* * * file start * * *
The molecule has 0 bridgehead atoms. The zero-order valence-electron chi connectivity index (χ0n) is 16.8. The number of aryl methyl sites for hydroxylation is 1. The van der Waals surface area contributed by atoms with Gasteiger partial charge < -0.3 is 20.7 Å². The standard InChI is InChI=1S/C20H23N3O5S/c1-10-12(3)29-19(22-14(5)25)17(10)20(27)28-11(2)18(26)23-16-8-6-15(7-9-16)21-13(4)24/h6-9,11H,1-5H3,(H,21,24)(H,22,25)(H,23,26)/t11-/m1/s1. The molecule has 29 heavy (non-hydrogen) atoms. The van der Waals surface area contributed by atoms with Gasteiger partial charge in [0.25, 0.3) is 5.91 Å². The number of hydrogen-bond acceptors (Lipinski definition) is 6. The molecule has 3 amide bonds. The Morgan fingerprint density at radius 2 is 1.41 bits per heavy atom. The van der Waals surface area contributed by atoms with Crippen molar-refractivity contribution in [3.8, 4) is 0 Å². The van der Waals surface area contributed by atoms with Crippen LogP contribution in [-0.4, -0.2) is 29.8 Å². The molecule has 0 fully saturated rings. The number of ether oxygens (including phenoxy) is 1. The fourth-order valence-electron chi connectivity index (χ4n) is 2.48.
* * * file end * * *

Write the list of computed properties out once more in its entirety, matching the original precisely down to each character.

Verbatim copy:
The molecule has 0 bridgehead atoms. The zero-order valence-electron chi connectivity index (χ0n) is 16.8. The number of aryl methyl sites for hydroxylation is 1. The van der Waals surface area contributed by atoms with Gasteiger partial charge < -0.3 is 20.7 Å². The standard InChI is InChI=1S/C20H23N3O5S/c1-10-12(3)29-19(22-14(5)25)17(10)20(27)28-11(2)18(26)23-16-8-6-15(7-9-16)21-13(4)24/h6-9,11H,1-5H3,(H,21,24)(H,22,25)(H,23,26)/t11-/m1/s1. The molecule has 29 heavy (non-hydrogen) atoms. The van der Waals surface area contributed by atoms with Gasteiger partial charge in [0.25, 0.3) is 5.91 Å². The number of hydrogen-bond acceptors (Lipinski definition) is 6. The molecule has 3 amide bonds. The Morgan fingerprint density at radius 2 is 1.41 bits per heavy atom. The van der Waals surface area contributed by atoms with Crippen molar-refractivity contribution in [3.8, 4) is 0 Å². The van der Waals surface area contributed by atoms with Crippen LogP contribution in [-0.4, -0.2) is 29.8 Å². The molecule has 0 fully saturated rings. The number of ether oxygens (including phenoxy) is 1. The fourth-order valence-electron chi connectivity index (χ4n) is 2.48.